Hi, I’m Patrick Fulop, this is Effective Martial Arts. In this lesson, 8 basic positions, and key principles of ground fighting. Alright, so 8 basic positions and key principles for practicing ground fighting with a partner. Now before we get into that, quick message, thank you to all of our viewers and subscribers, you guys are awesome, we’re really happy to be able to help you learn and perfect your
martial arts skills as part of your self-development program, to reach your full potential. Stay
tuned, cause we got stuff planned for you. Now before we get into the actual positions,
couple of key principles of ground fighting. So, these will help you understand the different
positions and will help you execute them better. Principle #1: relax and breathe.
You will have a tendency to tense up, and to forget to breathe when you’re practicing
these new techniques, so remember, relax and breathe. So from the top you’ll be able to
establish a better position when you’re relaxed, and from the bottom, you’ll be able to execute
your escapes better when you’re relaxed and you’ll be able to be more explosive. So principle
#1: relax and breathe. Principle #2 is strive to be on top.
You always have more options from the dominant top position on the ground, you can strike,
or you can submit more easily so you always want to be on top. So to be able to do that,
when you’re on the bottom, keep in mind that you want to create as much distance as you
can, so you want to keep your limbs in between you and your opponent. And from the top, you
want to “pass” the limbs if you will, to be able to pin the opponent on the ground, and
then do your attacks. So, two basic principles, 1: relax and breathe,
and 2: strive to be on top. With that in mind, let’s get right into it. The 8 basic ground
positions. Ok, so the very fist situation we’re gonna
see on the ground is what we call the Downed Guard/Standing position. This is when one
person is on their back, the other person is standing. From here, my main objective
will be to create distance and get back up to my feet, and a secondary objective could
be to take her down; we’re gonna see that later in the downed guard/standing video.
Her main objective will be to control my legs to either strike, or pass to a more dominant
position. That’s position #1: Downed Guard/Standing. Position #2 is Knee on Belly. So she’s gonna
throw my legs to the side, pass to Knee on Belly position. Her shin is across my belly,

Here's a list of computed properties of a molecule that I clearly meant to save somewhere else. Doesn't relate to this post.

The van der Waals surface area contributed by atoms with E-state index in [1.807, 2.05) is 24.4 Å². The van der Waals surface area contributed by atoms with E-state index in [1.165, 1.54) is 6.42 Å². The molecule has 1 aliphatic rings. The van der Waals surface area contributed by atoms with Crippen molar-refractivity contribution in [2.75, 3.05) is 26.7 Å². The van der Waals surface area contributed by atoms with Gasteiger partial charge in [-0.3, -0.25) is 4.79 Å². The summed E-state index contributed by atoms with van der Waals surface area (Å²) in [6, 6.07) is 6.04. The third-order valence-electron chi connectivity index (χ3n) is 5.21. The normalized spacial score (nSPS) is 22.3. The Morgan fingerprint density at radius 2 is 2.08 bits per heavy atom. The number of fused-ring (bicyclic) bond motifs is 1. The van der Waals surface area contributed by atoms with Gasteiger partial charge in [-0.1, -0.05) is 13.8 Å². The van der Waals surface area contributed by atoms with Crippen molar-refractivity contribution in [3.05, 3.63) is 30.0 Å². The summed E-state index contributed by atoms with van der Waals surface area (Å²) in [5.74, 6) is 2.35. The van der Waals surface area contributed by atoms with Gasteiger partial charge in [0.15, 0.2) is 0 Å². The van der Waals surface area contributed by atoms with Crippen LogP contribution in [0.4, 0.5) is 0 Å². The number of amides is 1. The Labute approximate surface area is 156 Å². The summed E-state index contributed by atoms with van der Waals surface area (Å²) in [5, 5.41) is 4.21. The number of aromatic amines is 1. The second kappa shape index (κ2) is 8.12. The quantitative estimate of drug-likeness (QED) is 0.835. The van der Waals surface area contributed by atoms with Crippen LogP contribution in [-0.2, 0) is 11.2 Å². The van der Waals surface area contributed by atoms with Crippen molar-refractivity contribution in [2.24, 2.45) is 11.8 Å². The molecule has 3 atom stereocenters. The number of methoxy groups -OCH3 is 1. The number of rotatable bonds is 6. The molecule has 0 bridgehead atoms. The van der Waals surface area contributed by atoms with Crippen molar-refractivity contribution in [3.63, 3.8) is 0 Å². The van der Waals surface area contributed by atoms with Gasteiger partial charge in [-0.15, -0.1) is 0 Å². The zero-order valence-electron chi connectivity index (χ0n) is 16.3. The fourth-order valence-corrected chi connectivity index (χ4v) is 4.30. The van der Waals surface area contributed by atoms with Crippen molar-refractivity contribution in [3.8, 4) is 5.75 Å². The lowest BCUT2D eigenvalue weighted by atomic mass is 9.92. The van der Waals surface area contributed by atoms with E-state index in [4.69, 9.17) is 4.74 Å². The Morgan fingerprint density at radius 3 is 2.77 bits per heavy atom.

pinning my arms to the ground so I can’t strike and from here she can also strike or do submissions.
So this is Knee on Belly. Next position, #3 is gonna be the Full Mount.
So this is the Full Mount position, very bad position for me, I absolutely need to escape
very quickly because here she can strike, and I can’t even reach her face. Ok, so I
need to escape this position, we’re gonna see that in the Full Mount video. An interesting
variant on the Full Mount is also the Low Mount, here. Very good position for control,
where she can immobilize me, and I can’t do much from here. Ok, so this is the Low Mount,
a variant of the Full Mount. Next one is the Side Control position, so
this is #4: Side Control. Here she can keep my elbows off the ground, one knee in my armpit,
one knee on my hip, here I can’t move at all as well, so I’m gonna need to escape this
position; this is Side Control. An interesting variant on the Side Control is the Scarf Hold
position, inverting her legs, keeping my elbows off the ground, she has more striking opportunities
from here, so I’m also gonna need to escape. So this is the Scarf Hold, variant of the
Side Control. Next one, #5 is the North/South position,
she’s gonna pass, this is when our legs are on opposite directions, she’s gonna be crushing
my face with her ribs, and controlling my hips with her hands. So I cannot move in this
position. This is North/South position. Next one is the Back Control position. This
is when she has my back, her chest is to my back, she has her hooks in, so this is what
we call the hooks, when the feet in the inside of my legs. This is what we call the seat
belt. So she’s establishing a strong control in this position, this is Back Control, #6,
the obvious attack I have to be careful for in this position is the Rear Naked Choke,
we’re gonna see that, and how to escape, in the Back Control video.
Next one is the Turtle Position, right here, called Turtle Position for obvious reasons
here I have to protect, she can also strike me, and she can control my back, so I have
to protect, OK, so this is Turtle Position. An interesting variant on the Turtle Position
is the Back Mount position, so if she can manage to get to my back, and get her hooks